Starring: Mirielle Enos, Joel Kinnaman, Billy Campbell, Brent Sexton
Two things you can rely on – it’ll always be raining, and there will always be another twist. The first two seasons of this American adaptation of the hit Danish show deal with a whopper of a case. Supposed to be heading off to sunny California to give up policing and get married, Seattle PD’s Sarah Linden (Mirielle Enos) instead finds herself investigating the murder of a schoolgirl, alongside her dubious replacement, an ex-methhead called Holder (Joel Kinnaman). Is it a random slaying, or is there a deeper motive? No more able to stop working homicide than she can stop wearing woolly sweaters, Linden has to know, and she keeps on missing her plane as developments occur and the clues lead first this way, then that.
It does occasionally feel as if everyone in Seattle is a suspect at one time or another, but what keeps the show grounded is its sense of the strain the investigation places on those involved and the collateral damage it causes. The dead girl’s father (Brent Sexton) finds his haulage firm in trouble as customers stay away, embarrassed by the cloud of tragedy hanging over his family. Drifting in and out of the frame is mayoral candidate Darren Richmond (Billy Campbell), and his already accident-prone campaign starts to spiral out of control. And then there’s Linden herself, a paradoxical figure – a remorseless seeker after truth who’s in denial about her disintegrating relationship with her son. Mirielle Enos brilliantly captures the various sides of her character – the personality as rough as sandpaper, the soft underbelly of neuroses, the rigid game face which she occasionally wrenches into an unconvincing smile. Even if she sometimes seems more laden with baggage than an airport carousel, it’s quite a first for American TV, having a female lead who’s so raw, so dressed down and grainy.
The investigation reaches a new pitch in Season 2. As if the weather, the long hours and being a single mum weren’t enough, Linden now has to contend with a high-level conspiracy. As election day looms closer, the cover-up gets deeper, and she is in danger of losing everything she has because of this one case. Two seasons is a long time to wait for a resolution, but it all pays off in a harrowing and bleak conclusion that shows the series at its height.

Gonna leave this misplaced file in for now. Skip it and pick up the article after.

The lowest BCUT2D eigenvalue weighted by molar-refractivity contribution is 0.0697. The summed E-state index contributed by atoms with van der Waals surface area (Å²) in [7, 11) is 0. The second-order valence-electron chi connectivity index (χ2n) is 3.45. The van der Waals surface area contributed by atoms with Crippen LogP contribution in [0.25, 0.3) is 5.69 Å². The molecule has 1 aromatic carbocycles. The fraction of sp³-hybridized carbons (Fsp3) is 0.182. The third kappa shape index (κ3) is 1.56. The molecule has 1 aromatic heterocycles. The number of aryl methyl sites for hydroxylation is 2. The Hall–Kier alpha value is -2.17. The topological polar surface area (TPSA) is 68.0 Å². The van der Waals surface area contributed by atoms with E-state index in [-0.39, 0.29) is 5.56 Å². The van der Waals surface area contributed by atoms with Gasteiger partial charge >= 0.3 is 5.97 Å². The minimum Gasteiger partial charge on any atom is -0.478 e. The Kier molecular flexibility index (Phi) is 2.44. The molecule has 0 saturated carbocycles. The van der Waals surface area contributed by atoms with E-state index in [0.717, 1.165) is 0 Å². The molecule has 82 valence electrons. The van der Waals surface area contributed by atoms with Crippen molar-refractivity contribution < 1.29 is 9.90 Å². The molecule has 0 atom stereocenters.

The first two seasons are faithful to the Scandinavian original in some respects (the political chicanery, for example), but inevitably Americanized both in terms of plot points (a dodgy Native American-run casino becomes a player in the unfolding scandal, and you don’t get many of those in Denmark) and in dramatic tone. Different enough, you could say, to make it worth seeing both.
The third season eschews smoke and mirrors for a more simple yet resonant tale. Hookers and teen runaways are being brutally murdered, and the spate of killings seems to link back to one of Linden’s earlier cases. This time the ticking clock is the countdown to the execution of the man convicted of that crime. With Linden herself in a place of fragile calm throughout the season, the emphasis is less on personal trauma that on the simple nuts and bolts of working the case. Even more so than in the previous two seasons, the subsidiary characters are nicely sketched in. Some of the liveliest scenes are to do with the sharply individualized street kids – tough, cynical, forgotten by society but still touchingly full of hopes and dreams. And the death row sequences are more than just Green Mile stuff, with the prison guards given quite complex and surprising character traits. Visually, the same damp, gloomy ambience is maintained, building to some truly eerie set-pieces such as the one where Linden stumbles upon an isolated pond that has been used as a dump by the killer, the purple of the medical-grade body bags a sickly note of colour among the autumnal greys and browns.
Like most TV cop shows, The Killing has moments when it pushes things too far, but it’s always compelling viewing, and it boasts a commanding lead performance by Enios. Who would have thought that rain, woolly sweaters and the occasional corpse would make for such a winning combination?
The Emmy nominated The Killing seasons one to three comes to DVD and Blu-ray for the first time as one complete collection and also as single disc releases, with season two and three, all making their UK home entertainment debut.